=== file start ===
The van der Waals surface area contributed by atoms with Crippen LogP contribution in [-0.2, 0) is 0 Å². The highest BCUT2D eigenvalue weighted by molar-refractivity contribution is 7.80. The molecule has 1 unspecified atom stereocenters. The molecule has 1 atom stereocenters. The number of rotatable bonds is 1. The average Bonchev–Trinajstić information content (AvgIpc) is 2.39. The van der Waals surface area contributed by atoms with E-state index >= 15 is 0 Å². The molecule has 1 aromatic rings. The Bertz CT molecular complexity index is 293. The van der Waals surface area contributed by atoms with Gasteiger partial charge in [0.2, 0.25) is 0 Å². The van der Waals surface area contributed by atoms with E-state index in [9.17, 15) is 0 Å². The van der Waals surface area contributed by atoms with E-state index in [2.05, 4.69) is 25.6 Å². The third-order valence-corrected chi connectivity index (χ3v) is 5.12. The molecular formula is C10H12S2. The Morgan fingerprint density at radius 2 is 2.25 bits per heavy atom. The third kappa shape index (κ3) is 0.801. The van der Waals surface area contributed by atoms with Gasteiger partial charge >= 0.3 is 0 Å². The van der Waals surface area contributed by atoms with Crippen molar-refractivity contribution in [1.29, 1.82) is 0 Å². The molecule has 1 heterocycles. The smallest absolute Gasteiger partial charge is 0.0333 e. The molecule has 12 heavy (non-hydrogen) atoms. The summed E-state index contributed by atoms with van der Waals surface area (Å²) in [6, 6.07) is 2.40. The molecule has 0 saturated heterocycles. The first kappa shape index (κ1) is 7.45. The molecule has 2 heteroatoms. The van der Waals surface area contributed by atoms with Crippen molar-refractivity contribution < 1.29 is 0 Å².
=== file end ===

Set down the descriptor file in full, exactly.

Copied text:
The van der Waals surface area contributed by atoms with Crippen LogP contribution in [-0.2, 0) is 0 Å². The highest BCUT2D eigenvalue weighted by molar-refractivity contribution is 7.80. The molecule has 1 unspecified atom stereocenters. The molecule has 1 atom stereocenters. The number of rotatable bonds is 1. The average Bonchev–Trinajstić information content (AvgIpc) is 2.39. The van der Waals surface area contributed by atoms with E-state index >= 15 is 0 Å². The molecule has 1 aromatic rings. The Bertz CT molecular complexity index is 293. The van der Waals surface area contributed by atoms with Gasteiger partial charge in [0.2, 0.25) is 0 Å². The van der Waals surface area contributed by atoms with E-state index in [9.17, 15) is 0 Å². The van der Waals surface area contributed by atoms with E-state index in [2.05, 4.69) is 25.6 Å². The third-order valence-corrected chi connectivity index (χ3v) is 5.12. The molecular formula is C10H12S2. The Morgan fingerprint density at radius 2 is 2.25 bits per heavy atom. The third kappa shape index (κ3) is 0.801. The van der Waals surface area contributed by atoms with Gasteiger partial charge >= 0.3 is 0 Å². The van der Waals surface area contributed by atoms with Crippen molar-refractivity contribution in [1.29, 1.82) is 0 Å². The molecule has 1 heterocycles. The smallest absolute Gasteiger partial charge is 0.0333 e. The molecule has 12 heavy (non-hydrogen) atoms. The summed E-state index contributed by atoms with van der Waals surface area (Å²) in [6, 6.07) is 2.40. The molecule has 0 saturated heterocycles. The first kappa shape index (κ1) is 7.45. The molecule has 2 heteroatoms. The van der Waals surface area contributed by atoms with Crippen molar-refractivity contribution < 1.29 is 0 Å².